Saturday, July 13, 2013
Trent Bridge Day 4
To err, they say, is human. The question is, of course, what you do after the inevitable error has occurred.
Overnight developments have kept the issues relating to umpiring in what was always going to be a fiercely contested Ashes series firmly in the spotlight, and it’s reasonably certain those issues aren’t going to be disappearing any time soon.
I’ve done my share of umpiring over the years, and while I wouldn’t presume to second guess the thought processes of those who do it at the highest level, I think I’ve got a fair handle on what goes through your mind when you realise you might have made a mistake.
That little word might is the key element here. Sometimes, on further reflection, you realise that yes, you did. Other times, as you run back your mind back over it, you conclude no, everything’s cool. What you don’t want to do is dwell on the detail, that way lies madness and the likelihood of further error.
The last thing you want to do is to try to square things up. All that does is open the path to total disaster.
One thing that’s handy is to have some sort of pressure release valve, the sort of thing I used to use when I signalled byes and the batsman, aggrieved that I was doing him out of a run or two, claimed to have hit the ball.
“Fine,” was my standard reply. “If the wicket keeper had caught it I would have given it not out.”
That usually ended the complaints.
Test match umpires, of course, can’t do that sort of thing (or at least they can’t do it while anyone’s watching, and if someone was silly enough to try to do it behind closed doors he’d be asking for trouble).
It’s fair to assume that, having realised the error has been made, the first thing the umpire does is to look at ways of avoiding the possibility of a recurrence. That means (and I’m guessing this is what happened) after you’ve made an obvious mistake with a catch behind when there’s another appeal and you’ve got a distinct impression of a snick but a question mark over whether it has carried you’ll consult with your colleague at square leg who might be able to confirm whether it did.
This appears to have been the case with Clarke’s dismissal, though Pup’s subsequent squandering of the remaining referral will undoubtedly turn around to bite us on the arse some time tomorrow morning.
The umpires, for mine, will do a certain amount of self correcting, and if you leave them alone you’ve got a better chance of that ending up in your favour.
Not that it’s a conscious thing, of course. Umpires don’t (or shouldn’t) go looking for a conscious squaring up, but as the impressions flow though the decision making process I suspect there’s a certain amount of subconscious filtering that amounts to much the same thing.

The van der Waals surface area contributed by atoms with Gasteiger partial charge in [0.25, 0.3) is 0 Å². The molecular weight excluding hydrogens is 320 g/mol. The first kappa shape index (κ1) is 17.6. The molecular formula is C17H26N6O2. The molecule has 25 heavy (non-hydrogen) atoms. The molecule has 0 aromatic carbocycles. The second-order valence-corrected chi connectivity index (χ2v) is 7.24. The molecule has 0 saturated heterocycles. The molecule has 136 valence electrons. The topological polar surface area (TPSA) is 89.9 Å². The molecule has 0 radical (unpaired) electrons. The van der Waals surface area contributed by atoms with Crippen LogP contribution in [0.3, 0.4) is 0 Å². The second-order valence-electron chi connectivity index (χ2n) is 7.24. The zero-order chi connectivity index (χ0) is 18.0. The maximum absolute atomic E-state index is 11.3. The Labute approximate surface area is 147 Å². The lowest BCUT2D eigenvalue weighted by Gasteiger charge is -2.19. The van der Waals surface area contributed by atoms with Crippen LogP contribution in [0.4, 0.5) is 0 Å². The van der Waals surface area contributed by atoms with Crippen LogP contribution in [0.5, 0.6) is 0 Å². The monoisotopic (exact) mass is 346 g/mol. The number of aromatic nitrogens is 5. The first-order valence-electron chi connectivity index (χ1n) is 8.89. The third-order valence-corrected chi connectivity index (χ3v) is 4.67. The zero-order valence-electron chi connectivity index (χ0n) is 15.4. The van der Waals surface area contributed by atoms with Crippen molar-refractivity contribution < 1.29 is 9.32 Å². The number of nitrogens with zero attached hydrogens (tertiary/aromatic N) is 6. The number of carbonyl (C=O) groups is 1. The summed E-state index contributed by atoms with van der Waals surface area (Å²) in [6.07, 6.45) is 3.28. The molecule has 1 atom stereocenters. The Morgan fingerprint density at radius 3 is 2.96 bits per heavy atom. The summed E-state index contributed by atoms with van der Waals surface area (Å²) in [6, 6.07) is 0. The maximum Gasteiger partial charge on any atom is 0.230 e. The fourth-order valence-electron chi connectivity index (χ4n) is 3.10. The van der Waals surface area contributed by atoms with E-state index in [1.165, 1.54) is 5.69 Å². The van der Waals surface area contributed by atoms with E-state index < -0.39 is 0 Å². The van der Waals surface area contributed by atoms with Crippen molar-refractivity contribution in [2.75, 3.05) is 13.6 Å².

Beyond that, from my understanding of things, Test match umpires can call on a theoretically infinite number of referrals, though one suspects frequent use of that possibility will raise a number of fresh issues. You want your umpires using that sort of thing as a last resort rather than a crutch.
As far as the teams’ two referrals are concerned, I think you’re actually going to get more dodgy decisions if you’re inclined to refer things at the drop of a hat.
The other issue that seemed to be coming through in the radio commentary was that, due to the situation within the ICC Umpires Panel, we’re probably looking at the two blokes out in the middle (Aleem Dar and HDPK Dharmasena) and Marais Erasmus, who’s looking after the TV side of proceedings, throughout the rest of the series.
On that basis I’m hoping the poison pens of the Pommy press are dumb enough to go on about the standard of the decision making because I suspect we’ve done enough damage to our own cause with our own apparent take on the referral system.
You trap more ants with sugar than you do with vinegar, and we’d probably be better off if we were suggesting they’re doing a fair job and not firing in an opportunistic or speculative referral whenever it seems there’s a sniff of possible advantage to be gained.
Each side has two referrals, and hot headed self preservation is likely to be counterproductive. I suspect a willingness to fire them in makes the umpire less likely to ask the colleague up in the referral centre for clarification.
In any case, the first session tomorrow will, of course, be key, as will the role of the heavy roller before play resumes. It seems the failure of the track to deteriorate as predicted owes a lot to the heavy roller, and if that’s true there’s every possibility things will be done and dusted by the time the roller’s morning ministrations have been negated.
It could, of course, be all over within ten minutes, but the aim should be to go about our business as usual, playing each ball on it merits and seeing how much pressure can be put back on the England XI.
It’s fairly obvious (at least it’s fairly obvious to me) that England aren’t as good as their public thinks they are, and Australia is definitely on the way back. I think the Day Five result will be very close, and with three days before we head into the Lords Test any momentum that’s starting to build should be able to be maintained.
Particularly if Haddin, Agar, Siddle, Pattinson and Starc can cobble together those hundred and thirty-seven runs.
Actually, the best outcome would be for the quintet to cobble them together, head off to Lords one-nil up and watch as the poison pens of the Pommy press set out on an orgy of we was robbed due to lousy umpiring, which would, IMHO, more than likely produce a continuing flow of contentious decisions with the majority of them working in our favour.
But that’ll come after what will hopefully be a very interesting two-plus hours tonight...